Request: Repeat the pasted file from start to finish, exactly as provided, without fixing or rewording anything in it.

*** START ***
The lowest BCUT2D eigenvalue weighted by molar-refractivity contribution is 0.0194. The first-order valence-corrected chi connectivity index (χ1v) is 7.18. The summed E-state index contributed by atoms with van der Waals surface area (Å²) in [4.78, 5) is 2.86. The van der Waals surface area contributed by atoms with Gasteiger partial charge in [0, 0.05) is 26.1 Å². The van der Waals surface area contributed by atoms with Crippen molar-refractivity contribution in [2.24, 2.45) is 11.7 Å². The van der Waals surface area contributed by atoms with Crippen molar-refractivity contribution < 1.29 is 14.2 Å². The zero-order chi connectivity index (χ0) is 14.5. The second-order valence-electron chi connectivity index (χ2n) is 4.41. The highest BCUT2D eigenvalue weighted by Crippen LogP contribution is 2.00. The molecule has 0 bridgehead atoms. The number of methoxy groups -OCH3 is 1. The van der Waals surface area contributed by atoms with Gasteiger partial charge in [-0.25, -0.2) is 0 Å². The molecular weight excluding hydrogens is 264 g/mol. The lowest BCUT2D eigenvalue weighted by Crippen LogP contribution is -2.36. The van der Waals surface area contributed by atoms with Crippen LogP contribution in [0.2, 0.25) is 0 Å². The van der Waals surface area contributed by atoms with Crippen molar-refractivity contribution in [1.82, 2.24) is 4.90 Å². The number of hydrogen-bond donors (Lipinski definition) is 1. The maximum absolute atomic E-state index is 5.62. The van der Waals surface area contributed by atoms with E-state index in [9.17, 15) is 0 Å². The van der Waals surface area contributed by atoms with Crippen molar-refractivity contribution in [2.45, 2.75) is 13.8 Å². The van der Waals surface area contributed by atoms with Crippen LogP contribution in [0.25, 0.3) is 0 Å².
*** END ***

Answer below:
The lowest BCUT2D eigenvalue weighted by molar-refractivity contribution is 0.0194. The first-order valence-corrected chi connectivity index (χ1v) is 7.18. The summed E-state index contributed by atoms with van der Waals surface area (Å²) in [4.78, 5) is 2.86. The van der Waals surface area contributed by atoms with Gasteiger partial charge in [0, 0.05) is 26.1 Å². The van der Waals surface area contributed by atoms with Crippen molar-refractivity contribution in [2.24, 2.45) is 11.7 Å². The van der Waals surface area contributed by atoms with Crippen molar-refractivity contribution < 1.29 is 14.2 Å². The zero-order chi connectivity index (χ0) is 14.5. The second-order valence-electron chi connectivity index (χ2n) is 4.41. The highest BCUT2D eigenvalue weighted by Crippen LogP contribution is 2.00. The molecule has 0 bridgehead atoms. The number of methoxy groups -OCH3 is 1. The van der Waals surface area contributed by atoms with Gasteiger partial charge in [-0.25, -0.2) is 0 Å². The molecular weight excluding hydrogens is 264 g/mol. The lowest BCUT2D eigenvalue weighted by Crippen LogP contribution is -2.36. The van der Waals surface area contributed by atoms with Crippen LogP contribution in [0.2, 0.25) is 0 Å². The van der Waals surface area contributed by atoms with Crippen molar-refractivity contribution in [1.82, 2.24) is 4.90 Å². The number of hydrogen-bond donors (Lipinski definition) is 1. The maximum absolute atomic E-state index is 5.62. The van der Waals surface area contributed by atoms with E-state index in [9.17, 15) is 0 Å². The van der Waals surface area contributed by atoms with Crippen molar-refractivity contribution in [2.45, 2.75) is 13.8 Å². The van der Waals surface area contributed by atoms with Crippen LogP contribution in [0.25, 0.3) is 0 Å².